It was a very good day for Bret Easton Ellis in Los Angeles yesterday – although he hates Michael Haneke and Amour almost as much as he thinks Kathryn Bigelow is overrated and praised only because she’s a woman, he got some backing by the LA Film Critics yesterday when they shut out Zero Dark Thirty for the top two prizes.

As the awards watchers hunched over their Tweetdecks, and publicists watched hoping for a win, and contenders waited it out to see who won, the Los Angeles Film Critics, one of the oldest critics groups in the country, waged war against the general consensus. At the same time, the Boston Film Critics Society, formed back in the 1980s, quietly announced their winners without fanfare. The New York Film Critics Online, like LA, were tweeting their reactions to the voting, to the winners, and to those who didn’t win.  This happened in one day, over a span of a few hours, the drama unfolded on Twitter echoing the good, the bad and the ugly of the human nature we’re all stuck with.

The Los Angeles Film Critics tried so hard to come out from among them and be ye separate and it almost worked. They were almost able to pull off the claim that they  just liked these other films better. They would have gotten away with it, too, if it hadn’t been for a few pesky tweeters who betrayed (some of their) true motivations from behind closed doors. Was it the champagne they were drinking? Is it Twitter’s freeform style that allows us to admit much more than we otherwise would? Or was their desire to strike back stronger than their need for credibility? Does the awards race not matter to them until it suddenly does matter?  It’s hard to say. But when you start reading tweets like “at least it wasn’t Zero Dark Thirty” or “anything but “Daniel Day-Lewis”  the clouds begin to part and the angels sing.  It wasn’t really a vote for anything, was it. It was a vote AGAINST something else.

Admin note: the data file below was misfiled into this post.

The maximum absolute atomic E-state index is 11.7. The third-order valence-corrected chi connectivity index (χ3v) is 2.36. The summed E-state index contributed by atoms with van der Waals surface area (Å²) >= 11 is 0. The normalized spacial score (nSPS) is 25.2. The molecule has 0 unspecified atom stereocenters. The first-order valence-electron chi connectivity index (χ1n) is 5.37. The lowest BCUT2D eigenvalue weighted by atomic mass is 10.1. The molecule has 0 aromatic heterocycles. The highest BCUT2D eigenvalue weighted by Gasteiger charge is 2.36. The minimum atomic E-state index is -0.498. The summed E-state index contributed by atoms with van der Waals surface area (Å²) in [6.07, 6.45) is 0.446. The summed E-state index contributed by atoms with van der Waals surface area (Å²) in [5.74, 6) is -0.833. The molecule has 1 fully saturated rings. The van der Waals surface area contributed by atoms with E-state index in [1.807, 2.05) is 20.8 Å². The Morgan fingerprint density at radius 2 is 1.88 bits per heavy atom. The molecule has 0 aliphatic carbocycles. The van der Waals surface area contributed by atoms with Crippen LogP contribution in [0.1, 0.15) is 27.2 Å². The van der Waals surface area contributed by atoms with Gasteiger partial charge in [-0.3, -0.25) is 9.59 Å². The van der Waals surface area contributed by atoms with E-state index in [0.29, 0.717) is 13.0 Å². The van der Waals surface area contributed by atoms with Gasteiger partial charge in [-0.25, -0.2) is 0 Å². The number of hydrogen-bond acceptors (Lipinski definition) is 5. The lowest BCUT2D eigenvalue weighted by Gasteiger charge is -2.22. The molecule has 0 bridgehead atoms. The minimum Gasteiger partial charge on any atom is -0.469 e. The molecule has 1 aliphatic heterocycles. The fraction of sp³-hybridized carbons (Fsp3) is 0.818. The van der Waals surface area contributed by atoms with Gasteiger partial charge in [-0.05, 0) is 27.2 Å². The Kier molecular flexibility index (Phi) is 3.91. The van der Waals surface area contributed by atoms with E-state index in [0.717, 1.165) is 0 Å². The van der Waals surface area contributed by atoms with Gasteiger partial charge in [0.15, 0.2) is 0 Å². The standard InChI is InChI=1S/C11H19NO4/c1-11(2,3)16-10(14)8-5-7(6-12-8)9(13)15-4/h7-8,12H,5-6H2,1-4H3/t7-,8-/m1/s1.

The LA Film Critics probably isn’t the only voting group that does this. I have always believed that the Academy do this as well. They do just what LA did yesterday: they dig their heels in and they wage an “anything but Zero Dark Thirty” campaign. Actually, that film fared far better than Lincoln, winning the group’s first time award for editing. Somehow that has now become the object d’scorn among film critics. Either they expect a particular film to win the Oscar and they want to run far, far away or they’re hoping to dislodge its chances from winning the Oscar in hopes that something else wins. Anything but Lincoln. Anything but Zero Dark Thirty.  Last year it was anything but The Artist. They shut out the film that would eventually win Best Picture though I don’t recall reading many gleeful tweets about its demise.  Perhaps there were but I’ve since blocked it out. You do this job long enough and sooner or later you remember nothing.

Okay so LA did their thing, they effectively selected themselves out of the awards race they pretend to hate before taking a nice hot bubbly bath in it.  Boston gave a clearer picture of what the general consensus might be, if there is one.  And New York Film Critics Online was somewhere in between. LA appears to be leading the charge, hoping other critics groups do what they did – wage a war, fight the power, announce their presence with the authority. The only problem was – they couldn’t align behind either The Master or Amour completely. If Michael Haneke and Amour had won, or if Paul Thomas Anderson and The Master had won, they would have been a bigger influencer, probably. Split up like this they do what they hoped to do, probably, find their own private island.